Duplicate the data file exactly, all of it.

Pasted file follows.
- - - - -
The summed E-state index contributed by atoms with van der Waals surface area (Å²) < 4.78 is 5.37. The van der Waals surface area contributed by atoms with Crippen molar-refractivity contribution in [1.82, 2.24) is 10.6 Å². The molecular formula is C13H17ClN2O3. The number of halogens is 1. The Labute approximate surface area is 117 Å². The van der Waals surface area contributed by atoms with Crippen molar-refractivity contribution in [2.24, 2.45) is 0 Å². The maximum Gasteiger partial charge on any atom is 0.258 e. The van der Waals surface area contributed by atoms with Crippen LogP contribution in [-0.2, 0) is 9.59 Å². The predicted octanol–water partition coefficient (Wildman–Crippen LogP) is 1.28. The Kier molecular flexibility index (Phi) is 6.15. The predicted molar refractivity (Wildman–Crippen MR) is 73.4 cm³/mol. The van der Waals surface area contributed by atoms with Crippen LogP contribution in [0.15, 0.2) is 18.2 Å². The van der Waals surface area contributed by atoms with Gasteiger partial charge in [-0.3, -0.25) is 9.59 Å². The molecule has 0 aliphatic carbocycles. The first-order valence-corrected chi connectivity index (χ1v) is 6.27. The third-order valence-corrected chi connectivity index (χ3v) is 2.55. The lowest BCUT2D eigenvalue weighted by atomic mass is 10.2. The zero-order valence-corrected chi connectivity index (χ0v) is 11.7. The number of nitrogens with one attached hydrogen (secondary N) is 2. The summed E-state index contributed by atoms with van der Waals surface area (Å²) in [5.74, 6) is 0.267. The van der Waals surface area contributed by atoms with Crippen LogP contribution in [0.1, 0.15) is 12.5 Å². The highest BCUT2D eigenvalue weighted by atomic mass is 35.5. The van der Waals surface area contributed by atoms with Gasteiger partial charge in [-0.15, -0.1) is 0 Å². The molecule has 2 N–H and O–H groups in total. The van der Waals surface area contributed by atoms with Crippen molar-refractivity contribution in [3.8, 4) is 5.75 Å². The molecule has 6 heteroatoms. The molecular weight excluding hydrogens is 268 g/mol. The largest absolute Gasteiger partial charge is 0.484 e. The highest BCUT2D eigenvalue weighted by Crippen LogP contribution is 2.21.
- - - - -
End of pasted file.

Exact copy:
The summed E-state index contributed by atoms with van der Waals surface area (Å²) < 4.78 is 5.37. The van der Waals surface area contributed by atoms with Crippen molar-refractivity contribution in [1.82, 2.24) is 10.6 Å². The molecular formula is C13H17ClN2O3. The number of halogens is 1. The Labute approximate surface area is 117 Å². The van der Waals surface area contributed by atoms with Crippen molar-refractivity contribution in [2.24, 2.45) is 0 Å². The maximum Gasteiger partial charge on any atom is 0.258 e. The van der Waals surface area contributed by atoms with Crippen LogP contribution in [-0.2, 0) is 9.59 Å². The predicted octanol–water partition coefficient (Wildman–Crippen LogP) is 1.28. The Kier molecular flexibility index (Phi) is 6.15. The predicted molar refractivity (Wildman–Crippen MR) is 73.4 cm³/mol. The van der Waals surface area contributed by atoms with Crippen LogP contribution in [0.15, 0.2) is 18.2 Å². The van der Waals surface area contributed by atoms with Gasteiger partial charge in [-0.3, -0.25) is 9.59 Å². The molecule has 0 aliphatic carbocycles. The first-order valence-corrected chi connectivity index (χ1v) is 6.27. The third-order valence-corrected chi connectivity index (χ3v) is 2.55. The lowest BCUT2D eigenvalue weighted by atomic mass is 10.2. The zero-order valence-corrected chi connectivity index (χ0v) is 11.7. The number of nitrogens with one attached hydrogen (secondary N) is 2. The summed E-state index contributed by atoms with van der Waals surface area (Å²) in [5.74, 6) is 0.267. The van der Waals surface area contributed by atoms with Crippen LogP contribution in [0.1, 0.15) is 12.5 Å². The highest BCUT2D eigenvalue weighted by atomic mass is 35.5. The van der Waals surface area contributed by atoms with Gasteiger partial charge in [-0.15, -0.1) is 0 Å². The molecule has 2 N–H and O–H groups in total. The van der Waals surface area contributed by atoms with Crippen molar-refractivity contribution in [3.8, 4) is 5.75 Å². The molecule has 6 heteroatoms. The molecular weight excluding hydrogens is 268 g/mol. The largest absolute Gasteiger partial charge is 0.484 e. The highest BCUT2D eigenvalue weighted by Crippen LogP contribution is 2.21.